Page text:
I used to drool over these frame-mount campers at the local Ford dealer as a kid. I especially liked the walk-thru passage that slide-in units lacked. No way would my father would have purchased one. He preferred his 327 in an Impala. It must have been the Winnebago craze did away with these.
We agree on the ease/difficulty of service issue, Paul. We have owned several vans, including a class B high top Dodge. I hated servicing them all. That is why the current rig is a regular cab long bed full size pickup with slide-in camper. Driving position is also much more comfortable in a conventional cab than a van.
What a fabulous camper! Plastic roof for no leaks with the rustic aluminum siding.
And although I’m not usually a GM guy I just love that truck chassis. During my welder’s helper summer job the fab shop had a flatbed just like this. Even in 1990-ish it was still the preferred truck in the fleet, nice 283 and you could shift that big lever without using the clutch.
And finally, I think Paul has more veins in his left arm than I have in my whole body..
I drove a bigger C50 or C60 for a construction company one summer, and it had the 283 too. It really sang, and it too shifted effortlessly, clutch or not.
I do have veins, but the angle of the light in that picture makes them look a bit…scary. Let’s just say that nurses are always happy to see my arm when they have to draw blood. 🙂
My wife’s a nurse – she used to kid me she just married me for my veins!
“You’re So Vein”
Which was the final model years of a RV based pick-up truck chassis? Seems then Ford had continued to offer it a bit longer from what I saw on these photos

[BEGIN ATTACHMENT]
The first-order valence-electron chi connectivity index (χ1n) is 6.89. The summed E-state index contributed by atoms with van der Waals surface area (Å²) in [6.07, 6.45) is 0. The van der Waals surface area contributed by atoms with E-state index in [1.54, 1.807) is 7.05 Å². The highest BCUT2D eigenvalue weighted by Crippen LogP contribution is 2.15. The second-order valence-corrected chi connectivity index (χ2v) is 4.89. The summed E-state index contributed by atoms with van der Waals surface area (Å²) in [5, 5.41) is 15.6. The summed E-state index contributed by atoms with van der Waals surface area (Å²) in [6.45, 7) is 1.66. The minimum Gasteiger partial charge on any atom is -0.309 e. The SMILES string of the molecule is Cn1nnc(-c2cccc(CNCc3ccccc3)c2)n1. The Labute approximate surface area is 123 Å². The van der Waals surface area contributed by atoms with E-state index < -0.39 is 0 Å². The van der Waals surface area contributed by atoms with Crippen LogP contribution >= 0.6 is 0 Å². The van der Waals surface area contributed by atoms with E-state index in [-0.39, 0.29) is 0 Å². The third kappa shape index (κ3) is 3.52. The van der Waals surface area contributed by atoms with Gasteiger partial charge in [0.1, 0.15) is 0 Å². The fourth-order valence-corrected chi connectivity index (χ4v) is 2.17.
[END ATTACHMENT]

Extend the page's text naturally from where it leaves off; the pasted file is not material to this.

However Ford seem to still offer it for overseas markets.
Ford is still selling pickup chassis to RV manufacturers; I saw a completed one the other day. However, they have been rather thin for a number of years and it seems as if the number of them is on the upswing.
Since last year the Ford Transit is available as a cutaway RV platform in the US.
Example of a 2014 Transit motorhome:
For those few cases when only a Class 5 will do, a few F-550 chassis can be found with camper bodies, but most bodies are light enough that an E-450 van will take them. Particularly among Rent-a-Campers, the increased difficulty of maintenance and repairs is an acceptable tradeoff for the shorter length and turning radius.
An E-550 (Class 5 van) was made for a few years in the late 90’s, but I’ve only ever saw them on box trucks. Think of a normal E-Series with flared fenders like an F-Series.
This is a terrific find. While I’ve never stepped into the RV pond, my preference would be for a pickup based unit.
The chassis brings back memories; my father-in-law had a ’65 C30 cab/chassis on his property for years. It was 283 powered with a three-speed on the column. The frame had been stretched to make it into a car hauler.
I’m interested in the c30 your grandpa had. i have a 63c30 that i cannot find any reference to at all. it is a class c 25ft and quite well equipped. it has the 283 with 3 on the tree and is quite custom. ill post pics as soon as my kid gets back lol
I can’t help but notice the boyish grin and mischievous twinkle in your eye while driving your RV. 🙂
Units like this Chinook and the popular Open Road that used regular 1 ton truck chassis were common in the 60’s and late 70’s before the cut-away van chassis became popular. The van chassis allowed more ‘living’ area on the same wheelbase. Paul, if you think the 360 in yours is had to service, take a look at one with a 440!